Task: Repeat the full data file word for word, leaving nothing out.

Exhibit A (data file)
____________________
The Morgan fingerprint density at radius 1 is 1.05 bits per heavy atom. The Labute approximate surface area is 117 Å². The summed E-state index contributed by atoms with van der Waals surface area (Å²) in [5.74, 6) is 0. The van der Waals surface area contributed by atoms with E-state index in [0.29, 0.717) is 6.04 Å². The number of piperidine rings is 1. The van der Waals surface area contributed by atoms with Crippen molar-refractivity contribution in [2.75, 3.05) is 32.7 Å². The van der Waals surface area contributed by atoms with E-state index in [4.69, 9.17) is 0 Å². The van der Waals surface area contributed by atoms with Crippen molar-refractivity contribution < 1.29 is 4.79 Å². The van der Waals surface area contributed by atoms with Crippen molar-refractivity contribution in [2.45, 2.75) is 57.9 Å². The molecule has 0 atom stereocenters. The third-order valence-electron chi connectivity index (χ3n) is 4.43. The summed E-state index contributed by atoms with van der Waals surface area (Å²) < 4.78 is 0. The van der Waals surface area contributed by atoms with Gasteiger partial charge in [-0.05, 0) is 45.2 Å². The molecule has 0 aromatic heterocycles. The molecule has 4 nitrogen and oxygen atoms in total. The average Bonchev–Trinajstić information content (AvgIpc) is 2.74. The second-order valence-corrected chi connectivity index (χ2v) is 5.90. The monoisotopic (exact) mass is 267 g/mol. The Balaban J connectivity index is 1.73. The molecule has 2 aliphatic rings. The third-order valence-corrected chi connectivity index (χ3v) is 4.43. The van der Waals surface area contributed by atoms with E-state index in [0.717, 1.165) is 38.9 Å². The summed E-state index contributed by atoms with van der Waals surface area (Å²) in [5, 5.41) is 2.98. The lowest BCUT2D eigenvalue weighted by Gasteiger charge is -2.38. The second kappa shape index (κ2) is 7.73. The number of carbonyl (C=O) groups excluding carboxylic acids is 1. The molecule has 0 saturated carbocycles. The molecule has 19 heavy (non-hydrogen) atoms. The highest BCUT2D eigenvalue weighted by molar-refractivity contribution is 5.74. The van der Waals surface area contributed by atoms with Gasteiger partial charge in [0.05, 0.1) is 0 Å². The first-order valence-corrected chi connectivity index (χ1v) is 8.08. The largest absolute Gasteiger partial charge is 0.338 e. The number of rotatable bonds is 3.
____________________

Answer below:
The Morgan fingerprint density at radius 1 is 1.05 bits per heavy atom. The Labute approximate surface area is 117 Å². The summed E-state index contributed by atoms with van der Waals surface area (Å²) in [5.74, 6) is 0. The van der Waals surface area contributed by atoms with E-state index in [0.29, 0.717) is 6.04 Å². The number of piperidine rings is 1. The van der Waals surface area contributed by atoms with Crippen molar-refractivity contribution in [2.75, 3.05) is 32.7 Å². The van der Waals surface area contributed by atoms with E-state index in [4.69, 9.17) is 0 Å². The van der Waals surface area contributed by atoms with Crippen molar-refractivity contribution < 1.29 is 4.79 Å². The van der Waals surface area contributed by atoms with Crippen molar-refractivity contribution in [2.45, 2.75) is 57.9 Å². The molecule has 0 atom stereocenters. The third-order valence-electron chi connectivity index (χ3n) is 4.43. The summed E-state index contributed by atoms with van der Waals surface area (Å²) < 4.78 is 0. The van der Waals surface area contributed by atoms with Gasteiger partial charge in [-0.05, 0) is 45.2 Å². The molecule has 0 aromatic heterocycles. The molecule has 4 nitrogen and oxygen atoms in total. The average Bonchev–Trinajstić information content (AvgIpc) is 2.74. The second-order valence-corrected chi connectivity index (χ2v) is 5.90. The monoisotopic (exact) mass is 267 g/mol. The Balaban J connectivity index is 1.73. The molecule has 2 aliphatic rings. The third-order valence-corrected chi connectivity index (χ3v) is 4.43. The van der Waals surface area contributed by atoms with E-state index in [0.717, 1.165) is 38.9 Å². The summed E-state index contributed by atoms with van der Waals surface area (Å²) in [5, 5.41) is 2.98. The lowest BCUT2D eigenvalue weighted by Gasteiger charge is -2.38. The second kappa shape index (κ2) is 7.73. The number of carbonyl (C=O) groups excluding carboxylic acids is 1. The molecule has 0 saturated carbocycles. The molecule has 19 heavy (non-hydrogen) atoms. The highest BCUT2D eigenvalue weighted by molar-refractivity contribution is 5.74. The van der Waals surface area contributed by atoms with Gasteiger partial charge in [0.05, 0.1) is 0 Å². The first-order valence-corrected chi connectivity index (χ1v) is 8.08. The largest absolute Gasteiger partial charge is 0.338 e. The number of rotatable bonds is 3.